As I mentioned in The Spectator last month, Harvard don Russell Seitz sent me a present demonstrating “what a magazine should be in case you start another one.” (I’ve started three, and never again.) The yellowed, dog-eared 1924 first volume of The Transatlantic Review is a joy to behold. Ford Madox Ford, the editor, came up with an impressive monthly. It contained four poems by e. e. cummings and two cantos by Ezra Pound. It cost 50 cents, and there were pieces by T. S. Eliot, Joseph Conrad, and H. G. Wells.
Best of all, the Transatlantic announced the debut of a young man who would edit the next issue, an American expatriate by the name of Ernest Hemingway. Papa was the only man that got to read all his obituaries, when he was presumed dead after his plane crash in Africa. Nobody but nobody gets to read his own obits, except for Papa.
Ford Madox Ford was a difficult man, overweight, a bit smelly and rather tragic, but a great writer, as they all had to be back then. Dining with Papa Hemingway at La Closerie des Lilas, Ford was asked by Hemingway what the definition of a cad was. “A cad is someone who is not a gentleman,” answered Ford. “Is Ezra a gentleman?” asked Papa. “Of course not, he’s an American,” quipped Ford. Papa said he should have taken a swing but felt sorry for the smelly one. Mind you, bad smell or not, Ford wrote a brilliant novel, The Marsden Case, a superb study of technique and characterization. It’s humorous and whimsical and very English. His Parade’s End has been called one of the best British novels of all time.
The Transatlantic Review only published 12 issues for one year—magazines rarely last, unlike Chronicles. Nearly all the contributors, however, went on to great things, including winning Nobel prizes and the lot. Some, however, had lows as well as highs.
Poor Ezra Pound, for example, a wonderful poet and teacher, ended up in jail for having backed Il Duce. Leave it to the Allies to stick a truly good man in jail for having broadcast a few indiscretions about Mussolini while French and many other European collaborators remained unpunished.
What never ceases to amaze me is that busybodies of the left refuse to admit that it’s writers’ words that matter, not their lives. I was once on a stage debating with a black American woman by the name of Bonnie Greer, someone I had never heard of. She had once opined that Philip Larkin, the great Brit poet, was a racist and that his poetry was not very good. Greer was and is a dunce and operates on the principle that unless one’s art denounces racism and sexism and the rest of the sacred bull—t, it’s no good. In other words, T. S. Eliot’s anti-Semitism makes him a very bad poet; ditto for Ezra Pound. But some unreadable black American woman novelist who writes mind-twisting magic realism about parallel existences somewhere in a Zambian village is sublime.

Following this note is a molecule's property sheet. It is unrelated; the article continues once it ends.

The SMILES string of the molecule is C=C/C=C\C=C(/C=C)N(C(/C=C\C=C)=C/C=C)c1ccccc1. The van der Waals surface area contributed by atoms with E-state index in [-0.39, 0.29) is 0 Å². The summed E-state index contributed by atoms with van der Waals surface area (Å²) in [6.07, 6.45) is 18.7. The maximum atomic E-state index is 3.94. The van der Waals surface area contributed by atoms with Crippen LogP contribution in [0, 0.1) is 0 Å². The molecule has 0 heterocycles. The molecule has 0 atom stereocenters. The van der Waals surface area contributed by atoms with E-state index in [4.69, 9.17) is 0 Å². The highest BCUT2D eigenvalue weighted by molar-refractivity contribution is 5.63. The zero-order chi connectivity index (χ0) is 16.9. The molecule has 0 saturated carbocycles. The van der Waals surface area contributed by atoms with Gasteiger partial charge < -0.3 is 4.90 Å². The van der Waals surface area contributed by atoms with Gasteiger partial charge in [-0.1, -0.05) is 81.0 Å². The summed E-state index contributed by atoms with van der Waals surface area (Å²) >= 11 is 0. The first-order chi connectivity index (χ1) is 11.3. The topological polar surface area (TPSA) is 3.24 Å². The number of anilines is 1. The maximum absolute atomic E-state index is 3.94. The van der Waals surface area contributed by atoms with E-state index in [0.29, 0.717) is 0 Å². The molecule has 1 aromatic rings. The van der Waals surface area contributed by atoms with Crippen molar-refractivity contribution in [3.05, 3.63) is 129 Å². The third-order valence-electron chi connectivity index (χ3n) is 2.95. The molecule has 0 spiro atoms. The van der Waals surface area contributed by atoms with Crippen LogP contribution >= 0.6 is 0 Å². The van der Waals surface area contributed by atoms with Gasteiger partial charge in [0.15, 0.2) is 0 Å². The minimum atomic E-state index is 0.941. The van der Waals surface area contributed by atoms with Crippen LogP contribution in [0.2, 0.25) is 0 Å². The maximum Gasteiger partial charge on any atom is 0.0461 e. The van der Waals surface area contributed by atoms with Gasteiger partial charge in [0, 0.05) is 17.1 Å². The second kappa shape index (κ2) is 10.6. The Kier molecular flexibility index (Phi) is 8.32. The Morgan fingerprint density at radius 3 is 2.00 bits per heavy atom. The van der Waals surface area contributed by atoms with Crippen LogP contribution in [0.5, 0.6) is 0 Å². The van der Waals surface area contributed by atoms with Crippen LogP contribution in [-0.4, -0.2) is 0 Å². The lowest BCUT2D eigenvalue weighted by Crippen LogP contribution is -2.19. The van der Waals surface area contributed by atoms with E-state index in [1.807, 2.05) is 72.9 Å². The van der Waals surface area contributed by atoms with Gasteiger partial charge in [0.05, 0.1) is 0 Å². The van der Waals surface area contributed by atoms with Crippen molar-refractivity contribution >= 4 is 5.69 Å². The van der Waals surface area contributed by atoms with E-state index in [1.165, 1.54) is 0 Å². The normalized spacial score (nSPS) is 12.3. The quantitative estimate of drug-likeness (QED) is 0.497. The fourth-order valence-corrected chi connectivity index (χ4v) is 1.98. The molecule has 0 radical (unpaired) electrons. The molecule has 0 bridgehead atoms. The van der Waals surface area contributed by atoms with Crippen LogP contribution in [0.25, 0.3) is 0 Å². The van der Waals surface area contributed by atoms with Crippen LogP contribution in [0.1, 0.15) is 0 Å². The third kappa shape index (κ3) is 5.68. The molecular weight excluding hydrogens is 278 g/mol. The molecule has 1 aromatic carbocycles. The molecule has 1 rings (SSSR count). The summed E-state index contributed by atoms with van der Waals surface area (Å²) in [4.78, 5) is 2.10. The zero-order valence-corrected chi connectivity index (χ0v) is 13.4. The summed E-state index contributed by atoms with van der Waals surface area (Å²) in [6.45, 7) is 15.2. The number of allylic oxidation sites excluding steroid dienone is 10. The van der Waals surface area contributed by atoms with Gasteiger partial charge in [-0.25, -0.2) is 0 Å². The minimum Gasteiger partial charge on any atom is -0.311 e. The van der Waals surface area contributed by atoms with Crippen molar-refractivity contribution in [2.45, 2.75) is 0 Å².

Poet W. H. Auden thought that time would “pardon Kipling and his views.” All I know is that time has certainly pardoned Auden’s outrageous homosexual propositions to young and old as it has pardoned the fact that he left England for America at the outbreak of the war in case he was called up. And no, Kipling has not been pardoned by time—to the contrary. Kipling is considered a monster-imperialist by those same people who think dead white men like Shakespeare and Dickens should be banished from the Western canon forever.
And what about Louis-Ferdinand Céline, as good a writer as it is possible to be … and a Nazi collaborator? His Death on the Installment Plan and Journey to the End of the Night are masterpieces that, despite his fascist associations, turned him into a star during the 1950s. The best compliment I ever received was from Tom Wolfe, about 40 years ago, when he compared me to Céline in reviewing a book of my columns. I got his number from a mutual friend and rang him up. “Is it because of my admiration for the Wehrmacht?” I asked. He laughed and said it was the style that he was referring to.
In today’s world, the great Belgian writer Georges Simenon would be booed off the bookshelves after admitting he had slept with around 10,000 women, most of them prostitutes. Simenon’s Maigret was the thinking detective’s thinking detective, and in his nearly 500 books—yes, 500, which makes me doubt that he had the time to do what comes naturally so often—he excised adjectives and adverbs and came up with smooth-as-silk prose.
The great Joseph Conrad was by today’s standards a racist, so don’t you get caught reading Lord Jim or Heart of Darkness, because you’ll end up being blackballed by Oprah Winfrey and Meghan Markle and their ilk. Or you can do what I do, which is carry all the good books inside a Maya Angelou book jacket, thus drawing nice looks from the PC glitterati.
And if you believe that, you may also believe that Kamala Harris reads Goethe in her spare time.